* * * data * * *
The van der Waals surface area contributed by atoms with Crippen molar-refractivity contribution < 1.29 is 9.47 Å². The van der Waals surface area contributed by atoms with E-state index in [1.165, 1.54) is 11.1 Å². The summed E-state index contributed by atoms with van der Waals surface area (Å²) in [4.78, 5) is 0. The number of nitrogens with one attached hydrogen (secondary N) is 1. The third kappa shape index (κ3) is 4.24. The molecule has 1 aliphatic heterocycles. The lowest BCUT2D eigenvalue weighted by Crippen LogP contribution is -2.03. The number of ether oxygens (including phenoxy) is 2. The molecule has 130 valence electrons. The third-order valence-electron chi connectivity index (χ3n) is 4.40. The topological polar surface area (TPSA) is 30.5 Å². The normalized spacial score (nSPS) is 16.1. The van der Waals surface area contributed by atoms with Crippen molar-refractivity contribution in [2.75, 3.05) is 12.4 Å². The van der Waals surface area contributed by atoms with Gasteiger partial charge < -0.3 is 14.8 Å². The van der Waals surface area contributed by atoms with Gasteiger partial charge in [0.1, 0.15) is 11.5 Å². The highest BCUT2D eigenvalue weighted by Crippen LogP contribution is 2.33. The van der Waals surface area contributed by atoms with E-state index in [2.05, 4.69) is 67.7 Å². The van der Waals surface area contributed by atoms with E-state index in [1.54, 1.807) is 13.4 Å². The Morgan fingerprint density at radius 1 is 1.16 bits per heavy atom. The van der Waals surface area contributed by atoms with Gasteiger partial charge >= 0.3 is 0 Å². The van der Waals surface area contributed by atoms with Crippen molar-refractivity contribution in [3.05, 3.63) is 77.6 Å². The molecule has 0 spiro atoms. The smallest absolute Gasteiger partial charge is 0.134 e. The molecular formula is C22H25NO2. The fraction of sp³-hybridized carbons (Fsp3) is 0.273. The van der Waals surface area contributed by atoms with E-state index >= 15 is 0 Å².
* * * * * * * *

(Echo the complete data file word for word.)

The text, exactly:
The van der Waals surface area contributed by atoms with Crippen molar-refractivity contribution < 1.29 is 9.47 Å². The van der Waals surface area contributed by atoms with E-state index in [1.165, 1.54) is 11.1 Å². The summed E-state index contributed by atoms with van der Waals surface area (Å²) in [4.78, 5) is 0. The number of nitrogens with one attached hydrogen (secondary N) is 1. The third kappa shape index (κ3) is 4.24. The molecule has 1 aliphatic heterocycles. The lowest BCUT2D eigenvalue weighted by Crippen LogP contribution is -2.03. The number of ether oxygens (including phenoxy) is 2. The molecule has 130 valence electrons. The third-order valence-electron chi connectivity index (χ3n) is 4.40. The topological polar surface area (TPSA) is 30.5 Å². The normalized spacial score (nSPS) is 16.1. The van der Waals surface area contributed by atoms with Crippen molar-refractivity contribution in [2.75, 3.05) is 12.4 Å². The van der Waals surface area contributed by atoms with Gasteiger partial charge < -0.3 is 14.8 Å². The van der Waals surface area contributed by atoms with Gasteiger partial charge in [0.1, 0.15) is 11.5 Å². The highest BCUT2D eigenvalue weighted by Crippen LogP contribution is 2.33. The van der Waals surface area contributed by atoms with E-state index in [2.05, 4.69) is 67.7 Å². The van der Waals surface area contributed by atoms with E-state index in [1.54, 1.807) is 13.4 Å². The Morgan fingerprint density at radius 1 is 1.16 bits per heavy atom. The van der Waals surface area contributed by atoms with Gasteiger partial charge >= 0.3 is 0 Å². The van der Waals surface area contributed by atoms with Crippen molar-refractivity contribution in [3.05, 3.63) is 77.6 Å². The molecule has 0 spiro atoms. The smallest absolute Gasteiger partial charge is 0.134 e. The molecular formula is C22H25NO2. The fraction of sp³-hybridized carbons (Fsp3) is 0.273. The van der Waals surface area contributed by atoms with E-state index >= 15 is 0 Å².